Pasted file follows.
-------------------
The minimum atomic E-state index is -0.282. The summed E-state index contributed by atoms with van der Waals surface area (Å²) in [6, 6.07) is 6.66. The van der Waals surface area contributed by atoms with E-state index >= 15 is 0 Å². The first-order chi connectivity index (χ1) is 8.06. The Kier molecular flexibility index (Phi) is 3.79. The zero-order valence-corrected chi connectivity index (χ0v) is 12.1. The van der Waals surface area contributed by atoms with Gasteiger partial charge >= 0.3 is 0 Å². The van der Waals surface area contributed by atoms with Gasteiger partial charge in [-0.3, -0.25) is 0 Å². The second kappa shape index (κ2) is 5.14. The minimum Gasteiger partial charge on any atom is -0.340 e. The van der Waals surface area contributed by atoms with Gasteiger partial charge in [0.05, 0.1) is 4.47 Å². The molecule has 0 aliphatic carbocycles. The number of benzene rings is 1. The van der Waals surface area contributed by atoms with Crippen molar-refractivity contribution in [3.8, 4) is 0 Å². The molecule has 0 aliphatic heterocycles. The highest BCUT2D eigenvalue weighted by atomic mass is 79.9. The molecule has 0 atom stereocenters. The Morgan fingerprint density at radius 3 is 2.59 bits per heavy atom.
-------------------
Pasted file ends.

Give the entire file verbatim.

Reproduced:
The minimum atomic E-state index is -0.282. The summed E-state index contributed by atoms with van der Waals surface area (Å²) in [6, 6.07) is 6.66. The van der Waals surface area contributed by atoms with E-state index >= 15 is 0 Å². The first-order chi connectivity index (χ1) is 8.06. The Kier molecular flexibility index (Phi) is 3.79. The zero-order valence-corrected chi connectivity index (χ0v) is 12.1. The van der Waals surface area contributed by atoms with Gasteiger partial charge >= 0.3 is 0 Å². The van der Waals surface area contributed by atoms with Gasteiger partial charge in [-0.3, -0.25) is 0 Å². The second kappa shape index (κ2) is 5.14. The minimum Gasteiger partial charge on any atom is -0.340 e. The van der Waals surface area contributed by atoms with Gasteiger partial charge in [0.05, 0.1) is 4.47 Å². The molecule has 0 aliphatic carbocycles. The number of benzene rings is 1. The van der Waals surface area contributed by atoms with Crippen molar-refractivity contribution in [3.8, 4) is 0 Å². The molecule has 0 aliphatic heterocycles. The highest BCUT2D eigenvalue weighted by atomic mass is 79.9. The molecule has 0 atom stereocenters. The Morgan fingerprint density at radius 3 is 2.59 bits per heavy atom.